Stockholm: 22nd-23rd September

The flight to Stockholm was entirely uneventful and the express train from Arlanda to Stockholm Central is so easy I could have laughed out loud. In fact I did. Especially when I discovered the free wifi on the train.

To add to how easy it was, my hostel was just five minutes walk from the station.

The hostel was honestly the most hipster place I have ever stayed in. I forgot to get a picture, but the reception area had random old-fashioned typewriters and packing cases perched artfully on every surface. Instead of room numbers, each room was named after an island in the Stockholm archipelago (I was in Djurgården).

After dumping my bag, I went for a little explore around my little area (around Vasagaten) which was mostly shopping, but also a few little parks.

After getting settled into my room I went and had a lovely meal at El Amir (including a glass of wine that cost more than my last entire dinner) just down the road.

The next morning I started the day with a very disappointing breakfast at what I later discovered to be Sweden’s version of Starbucks (bleh) before jumping on the tunnelbana to Gamla Stan – the old town. Bizarrely enough while on my tunnelbana journey and in Gamla Stan I came across no less than three buskers doing Bob Dylan songs.

Gamla Stan is a little island covered in winding cobbled streets with some of the narrowest alleyways I’ve ever seen.

My first stop was at the Royal Palace – complete with guards – which sweeps around majestically in a semicircle:

I wandered past the palace and down to the waterfront, which is absolutely beautiful. Last time I was here it was all snowy and frozen, which was nice too, but the sea and the sky were so blue and the sun was belting down.

After the waterfront I popped back up into Gamla Stan for more of a wander, coming across George and the Dragon in a sweet little square:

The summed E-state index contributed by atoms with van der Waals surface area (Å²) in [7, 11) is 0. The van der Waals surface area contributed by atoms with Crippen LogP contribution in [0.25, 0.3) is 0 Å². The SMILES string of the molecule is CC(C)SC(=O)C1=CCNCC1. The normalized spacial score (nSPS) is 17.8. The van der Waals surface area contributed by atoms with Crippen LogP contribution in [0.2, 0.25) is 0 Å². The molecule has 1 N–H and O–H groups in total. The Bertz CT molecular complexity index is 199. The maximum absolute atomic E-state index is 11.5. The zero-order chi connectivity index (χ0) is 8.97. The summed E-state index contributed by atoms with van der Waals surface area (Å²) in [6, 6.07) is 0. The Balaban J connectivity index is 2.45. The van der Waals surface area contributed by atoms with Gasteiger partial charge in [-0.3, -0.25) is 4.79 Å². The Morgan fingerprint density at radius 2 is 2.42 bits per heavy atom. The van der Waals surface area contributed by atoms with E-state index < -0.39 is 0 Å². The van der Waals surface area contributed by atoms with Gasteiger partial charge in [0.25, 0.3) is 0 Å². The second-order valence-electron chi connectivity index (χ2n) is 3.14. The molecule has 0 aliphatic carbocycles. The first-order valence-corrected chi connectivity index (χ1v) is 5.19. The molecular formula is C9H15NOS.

And a beautiful church hidden in the alleyways:

After much confused map-consulting, I finally found Stortorget, a famous square which was the site of the Stockholm Bloodbath in 1520 when 90 people were executed by a Danish king. It’s also very pretty.

I stopped here and had the best mochaccino of my life. It had a dollop of cream in it. It was at a little cafe on the yellow side of the join between the red and yellow buildings, just in case anyone should ever go there. I cannot for the life of me remember what it was called.

After coffee I had an explore up and down Västerlangatan, the main shopping street of Gamla Stan, including a brief stop in a little record shop, which was cut short by the very creepy proprietor breathing down my neck. Do I look like the sort of person to steal things? Do I? Next was lunch at Café Art, an awesome little vault café down a precarious flight of steps. Being underground and surrounded by so much stone helps you to forget the heaving masses of tourists outside.

Then I found a great little bookshop which sells Swedish books in English, so I got the one with the preface by Margaret Atwood (I figured she’d know what was good) – Doctor Glas by Hjalmar Söderberg (I’m nearly finished and it’s amazing. It reminds me of Nabokov c. Lolita a little).

After that I headed home down Drottninggatan which runs through the little island which has parliament on it:

stopping at several dvd shops in a fruitless attempt to find Girl With the Dragon Tattoo on dvd. Turns out the Scandinavian release doesn’t have english subtitles at all which I guess is fair enough. (Also knowing that the Swedish title bears no resemblance to the english one would have helped. It’s ‘Män Som Hatar Kvinnor’ or ‘Men Who Hate Women’ in case you were wondering).


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